A hopelessly hypothetical philosophical conversation based on an impossible premise or thought experiment, that a living human brain could somehow have its billions of neurons and trillions of synaptic juctions, along with all the numberless interactions of chemo-electric potentials and other micro-processes associated with them, progressively replaced by microscopic mechano-electronic nanobots, while all the time remaining alive and functional.
Both protagonists reject dualism and the transmission (or rather transceiver) theory of mind, so the outcome was inevitable. Of course the subject would experience an imperceptible transition to machine consciousness, by the same token that there is an imperceptible transition of consciousness during life due to the successive replacement of living cells. Sure.
Far more likely (but still infinitesimally so) is the progressive destructive scanning of the brain down to the molecular level, with the microstructure revealed being converted into a vast digital data file.Then the (even more insurmountable) task of implementing a brain functional simulation processing that data file. This would also require simulation of the whole body/brain interface and the body interface with the outer world, or somehow interfacing with the original body kept alive throughout the process. Preposterous, but even if this were somehow possible it would be a poor decision for the subject, since it would inevitably result in death for the original person. Why would he care if a duplicate "clone" or multiple "clones" somehow resulted? He is still annihilated. In any case I think the magnitude of these tasks is so far beyond any forseeable techno capabilities that we can write such ideas off as pure fantasy.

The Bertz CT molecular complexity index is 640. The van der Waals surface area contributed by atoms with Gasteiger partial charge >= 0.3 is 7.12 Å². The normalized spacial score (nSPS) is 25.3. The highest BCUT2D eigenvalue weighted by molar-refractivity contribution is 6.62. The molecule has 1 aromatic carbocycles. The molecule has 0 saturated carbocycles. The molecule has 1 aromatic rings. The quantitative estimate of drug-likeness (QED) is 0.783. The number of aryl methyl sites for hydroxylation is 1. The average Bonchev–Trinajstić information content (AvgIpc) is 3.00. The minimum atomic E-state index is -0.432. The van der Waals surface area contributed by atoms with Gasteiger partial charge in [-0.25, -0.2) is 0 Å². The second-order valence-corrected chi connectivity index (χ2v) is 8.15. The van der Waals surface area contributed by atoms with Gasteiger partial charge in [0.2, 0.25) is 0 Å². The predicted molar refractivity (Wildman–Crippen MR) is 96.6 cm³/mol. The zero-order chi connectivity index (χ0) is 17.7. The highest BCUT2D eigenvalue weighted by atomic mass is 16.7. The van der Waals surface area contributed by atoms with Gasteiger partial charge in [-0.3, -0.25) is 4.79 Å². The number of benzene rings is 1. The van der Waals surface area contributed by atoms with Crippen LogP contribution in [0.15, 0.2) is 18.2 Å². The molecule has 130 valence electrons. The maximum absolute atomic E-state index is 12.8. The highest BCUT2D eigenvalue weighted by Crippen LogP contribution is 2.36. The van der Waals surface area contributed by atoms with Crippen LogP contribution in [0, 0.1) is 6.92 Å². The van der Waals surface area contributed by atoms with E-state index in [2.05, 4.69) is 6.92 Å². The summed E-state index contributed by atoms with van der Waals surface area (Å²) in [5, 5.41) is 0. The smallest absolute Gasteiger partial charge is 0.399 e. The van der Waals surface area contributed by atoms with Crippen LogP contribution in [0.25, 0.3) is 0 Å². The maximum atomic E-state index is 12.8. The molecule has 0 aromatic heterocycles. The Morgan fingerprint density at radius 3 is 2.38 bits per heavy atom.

Also both protagonists assume that physicalism is true and that personal identity is an illusion:
1. Personal identity is be same person from one moment to another.
2. There is nothing physical in a human being to remain the same from one moment to another (the cells are renewed, etc.).
3. All there is physical (physicalism).
4. Then we are not the same person from one moment to another because there is nothing in a human being to remain the same from one moment to another (personal identity is illusory).
I reject this argument rejecting the third premise: in addition to the physical may also exist structures. The child and the adult are the same person because a structure has emerged from another though physically they are not the same individual.
True, here is a physical / structure dualism, but conceiving the self as a structure not only we close to transhumanism, but that would allow us to understand the cases of apparitions and mediumship recorded by psychic researchers, although unfortunately these issues seem out of orbit these discussions ...